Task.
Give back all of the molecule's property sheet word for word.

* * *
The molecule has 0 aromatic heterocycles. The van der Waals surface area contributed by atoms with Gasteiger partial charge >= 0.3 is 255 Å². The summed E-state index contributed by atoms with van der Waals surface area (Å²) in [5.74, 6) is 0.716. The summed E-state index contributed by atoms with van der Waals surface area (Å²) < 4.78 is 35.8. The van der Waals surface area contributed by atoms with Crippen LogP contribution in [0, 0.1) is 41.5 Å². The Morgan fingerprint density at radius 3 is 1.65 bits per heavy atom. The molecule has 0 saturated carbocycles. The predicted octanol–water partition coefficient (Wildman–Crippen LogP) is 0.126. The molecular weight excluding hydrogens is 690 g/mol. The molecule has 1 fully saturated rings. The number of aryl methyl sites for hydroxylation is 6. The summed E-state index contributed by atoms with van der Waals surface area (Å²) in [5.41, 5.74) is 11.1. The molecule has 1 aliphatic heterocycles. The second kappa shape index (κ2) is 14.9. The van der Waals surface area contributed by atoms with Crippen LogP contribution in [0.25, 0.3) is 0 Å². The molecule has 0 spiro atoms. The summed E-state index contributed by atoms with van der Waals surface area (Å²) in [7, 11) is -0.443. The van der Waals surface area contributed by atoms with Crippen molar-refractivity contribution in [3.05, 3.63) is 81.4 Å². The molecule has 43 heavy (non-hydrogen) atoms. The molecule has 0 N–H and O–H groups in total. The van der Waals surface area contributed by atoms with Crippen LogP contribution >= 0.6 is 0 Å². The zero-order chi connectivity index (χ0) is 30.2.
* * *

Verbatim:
The molecule has 0 aromatic heterocycles. The van der Waals surface area contributed by atoms with Gasteiger partial charge >= 0.3 is 255 Å². The summed E-state index contributed by atoms with van der Waals surface area (Å²) in [5.74, 6) is 0.716. The summed E-state index contributed by atoms with van der Waals surface area (Å²) < 4.78 is 35.8. The van der Waals surface area contributed by atoms with Crippen LogP contribution in [0, 0.1) is 41.5 Å². The Morgan fingerprint density at radius 3 is 1.65 bits per heavy atom. The molecule has 0 saturated carbocycles. The predicted octanol–water partition coefficient (Wildman–Crippen LogP) is 0.126. The molecular weight excluding hydrogens is 690 g/mol. The molecule has 1 fully saturated rings. The number of aryl methyl sites for hydroxylation is 6. The summed E-state index contributed by atoms with van der Waals surface area (Å²) in [5.41, 5.74) is 11.1. The molecule has 1 aliphatic heterocycles. The second kappa shape index (κ2) is 14.9. The van der Waals surface area contributed by atoms with Crippen LogP contribution in [0.25, 0.3) is 0 Å². The molecule has 0 spiro atoms. The summed E-state index contributed by atoms with van der Waals surface area (Å²) in [7, 11) is -0.443. The van der Waals surface area contributed by atoms with Crippen molar-refractivity contribution in [3.05, 3.63) is 81.4 Å². The molecule has 43 heavy (non-hydrogen) atoms. The molecule has 0 N–H and O–H groups in total. The van der Waals surface area contributed by atoms with Crippen LogP contribution >= 0.6 is 0 Å². The zero-order chi connectivity index (χ0) is 30.2.